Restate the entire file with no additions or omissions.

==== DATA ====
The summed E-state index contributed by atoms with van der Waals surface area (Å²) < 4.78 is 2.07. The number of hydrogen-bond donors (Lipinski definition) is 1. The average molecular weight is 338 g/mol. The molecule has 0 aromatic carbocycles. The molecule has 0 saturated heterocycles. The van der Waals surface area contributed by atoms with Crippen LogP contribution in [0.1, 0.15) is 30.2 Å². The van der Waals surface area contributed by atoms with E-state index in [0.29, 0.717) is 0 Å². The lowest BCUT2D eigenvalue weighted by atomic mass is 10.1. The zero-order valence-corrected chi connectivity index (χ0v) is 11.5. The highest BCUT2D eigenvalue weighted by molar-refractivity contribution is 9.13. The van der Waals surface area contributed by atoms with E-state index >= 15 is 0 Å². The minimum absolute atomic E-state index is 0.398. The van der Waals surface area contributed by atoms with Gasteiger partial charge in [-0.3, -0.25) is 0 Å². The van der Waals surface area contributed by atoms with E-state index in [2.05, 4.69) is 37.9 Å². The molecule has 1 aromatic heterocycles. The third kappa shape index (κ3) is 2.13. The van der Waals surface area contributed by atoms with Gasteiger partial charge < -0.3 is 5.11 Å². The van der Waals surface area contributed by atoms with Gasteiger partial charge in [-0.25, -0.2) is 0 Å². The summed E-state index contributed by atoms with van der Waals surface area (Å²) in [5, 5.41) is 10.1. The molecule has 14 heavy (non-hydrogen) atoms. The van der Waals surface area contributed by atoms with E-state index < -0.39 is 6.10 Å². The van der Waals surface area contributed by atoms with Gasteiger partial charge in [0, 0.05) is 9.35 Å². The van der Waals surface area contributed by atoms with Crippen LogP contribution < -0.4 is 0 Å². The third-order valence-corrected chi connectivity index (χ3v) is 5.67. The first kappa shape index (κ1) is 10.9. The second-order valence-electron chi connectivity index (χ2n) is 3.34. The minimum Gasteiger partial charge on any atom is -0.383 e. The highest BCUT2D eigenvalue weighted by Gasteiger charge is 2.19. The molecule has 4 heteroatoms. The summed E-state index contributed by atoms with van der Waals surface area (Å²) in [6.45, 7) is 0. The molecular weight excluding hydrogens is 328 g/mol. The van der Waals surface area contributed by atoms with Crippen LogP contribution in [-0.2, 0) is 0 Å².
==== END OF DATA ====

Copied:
The summed E-state index contributed by atoms with van der Waals surface area (Å²) < 4.78 is 2.07. The number of hydrogen-bond donors (Lipinski definition) is 1. The average molecular weight is 338 g/mol. The molecule has 0 aromatic carbocycles. The molecule has 0 saturated heterocycles. The van der Waals surface area contributed by atoms with Crippen LogP contribution in [0.1, 0.15) is 30.2 Å². The van der Waals surface area contributed by atoms with E-state index in [0.29, 0.717) is 0 Å². The lowest BCUT2D eigenvalue weighted by atomic mass is 10.1. The zero-order valence-corrected chi connectivity index (χ0v) is 11.5. The highest BCUT2D eigenvalue weighted by molar-refractivity contribution is 9.13. The van der Waals surface area contributed by atoms with E-state index >= 15 is 0 Å². The minimum absolute atomic E-state index is 0.398. The van der Waals surface area contributed by atoms with Gasteiger partial charge in [-0.3, -0.25) is 0 Å². The van der Waals surface area contributed by atoms with E-state index in [2.05, 4.69) is 37.9 Å². The molecule has 1 aromatic heterocycles. The third kappa shape index (κ3) is 2.13. The van der Waals surface area contributed by atoms with Gasteiger partial charge < -0.3 is 5.11 Å². The van der Waals surface area contributed by atoms with Gasteiger partial charge in [-0.25, -0.2) is 0 Å². The summed E-state index contributed by atoms with van der Waals surface area (Å²) in [5, 5.41) is 10.1. The molecule has 14 heavy (non-hydrogen) atoms. The van der Waals surface area contributed by atoms with E-state index < -0.39 is 6.10 Å². The van der Waals surface area contributed by atoms with Gasteiger partial charge in [0, 0.05) is 9.35 Å². The van der Waals surface area contributed by atoms with Crippen LogP contribution < -0.4 is 0 Å². The third-order valence-corrected chi connectivity index (χ3v) is 5.67. The first kappa shape index (κ1) is 10.9. The second-order valence-electron chi connectivity index (χ2n) is 3.34. The minimum Gasteiger partial charge on any atom is -0.383 e. The highest BCUT2D eigenvalue weighted by Gasteiger charge is 2.19. The molecule has 4 heteroatoms. The summed E-state index contributed by atoms with van der Waals surface area (Å²) in [6.45, 7) is 0. The molecular weight excluding hydrogens is 328 g/mol. The van der Waals surface area contributed by atoms with Crippen LogP contribution in [-0.2, 0) is 0 Å².